Athena Magazine

Fashion, lifestyle, passions

Dreaming of Designer Vintage December 31, 2008

archiveIf I were going to dream up the perfect designer vintage online shop, it would be run by a Parsons-grad, ex-Italian Vogue stylist assistant, former NYC boutique owner. But thankfully I don’t have to dream it up, because it already exists as Archive run by Kerry Bonnell, who exactly fits above description. Whether you crave Chanel or Hermes or anything along those lines, the select treasures in this gem of a site make for shopping that’s easy on the eye and the wallet. Shop Archive here.


Best ever BBQ December 30, 2008

Filed under: Food is Good — rebmas03 @ 2:59 am
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melvins_pages_02Now that I’m back up north, I just can’t stop thinking about Melvin’s, an out-of-this-world barbeque joint in Charleston, S.C. I wish I would have gone there more than just once, but perhaps it’s for the best. Melvin’s, open since the ’60s, used to be called Piggie Park, and they have a least four distinct sauces. Being from Missouri, I have high standards for the sauce, and this was like nothing I’ve ever tasted. Fortunately, neither you nor I have to be a yearround resident of genteel Charleston to enjoy Melvin’s all year long. Just watch out; their tagline is “Pig Out,” and they mean it.  Order Melvin’s online here.


The Cat’s Pajamas December 29, 2008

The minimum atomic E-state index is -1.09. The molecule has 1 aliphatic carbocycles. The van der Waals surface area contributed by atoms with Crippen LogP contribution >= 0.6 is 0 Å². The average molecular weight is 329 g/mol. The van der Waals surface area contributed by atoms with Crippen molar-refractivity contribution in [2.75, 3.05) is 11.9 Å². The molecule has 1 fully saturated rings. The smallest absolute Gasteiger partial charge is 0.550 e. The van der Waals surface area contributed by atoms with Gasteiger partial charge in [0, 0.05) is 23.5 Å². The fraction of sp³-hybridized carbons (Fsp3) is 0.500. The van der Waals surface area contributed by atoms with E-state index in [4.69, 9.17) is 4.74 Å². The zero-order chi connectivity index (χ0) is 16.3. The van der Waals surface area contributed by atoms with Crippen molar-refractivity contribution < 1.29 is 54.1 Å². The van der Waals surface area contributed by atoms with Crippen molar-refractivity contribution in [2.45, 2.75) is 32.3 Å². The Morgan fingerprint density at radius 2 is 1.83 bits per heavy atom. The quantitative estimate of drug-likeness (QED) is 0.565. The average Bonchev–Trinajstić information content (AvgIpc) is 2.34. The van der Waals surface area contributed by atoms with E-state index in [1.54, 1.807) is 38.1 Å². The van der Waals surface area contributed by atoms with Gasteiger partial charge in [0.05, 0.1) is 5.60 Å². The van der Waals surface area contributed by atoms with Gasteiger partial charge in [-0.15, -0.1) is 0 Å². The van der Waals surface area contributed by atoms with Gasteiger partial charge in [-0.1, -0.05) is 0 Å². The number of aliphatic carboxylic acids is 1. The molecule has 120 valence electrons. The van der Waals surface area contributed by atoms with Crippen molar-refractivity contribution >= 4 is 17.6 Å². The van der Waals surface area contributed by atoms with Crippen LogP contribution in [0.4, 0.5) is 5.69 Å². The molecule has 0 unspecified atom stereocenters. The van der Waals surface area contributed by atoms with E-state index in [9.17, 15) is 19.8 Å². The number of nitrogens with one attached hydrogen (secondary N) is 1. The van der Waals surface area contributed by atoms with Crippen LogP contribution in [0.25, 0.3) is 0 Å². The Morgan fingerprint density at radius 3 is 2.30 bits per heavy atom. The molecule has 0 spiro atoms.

sophie_classicpajama_apcshfb1282On my drive back from South Carolina, I noticed a new and somewhat alarming trend. Everyone is wearing their pajamas on the road. No, not sweats, which are still a poor excuse for daytime wear—flat out pajama pants, with pajama tops. The pajama-clad-in-public were at rest areas, roadside Starbucks lines, Cracker Barrel restaurants, showing absolutely no sense of shame that the only appropriate accessories for this outfit are a pillow and teddy bear. I won’t go into my rant on the decimation of the tradition of dressing for travel (for me, road travel is such a humiliating process that I need a good outfit to carry me through with some shred of dignity left). But if you have to wear pajamas in public, may they only be the most roadworthy. While shopping down south in a fine ladies store, I discovered that the very, very best come from Pine Cone Hill, which makes bright pjs out of the softest of cottons. Even though it’s a northeast company, I’ve never seen these fabulous pjs up north. Leave it to those Southern women to offer a perfect solution for an awkward trend. Start shopping now for your next road trip.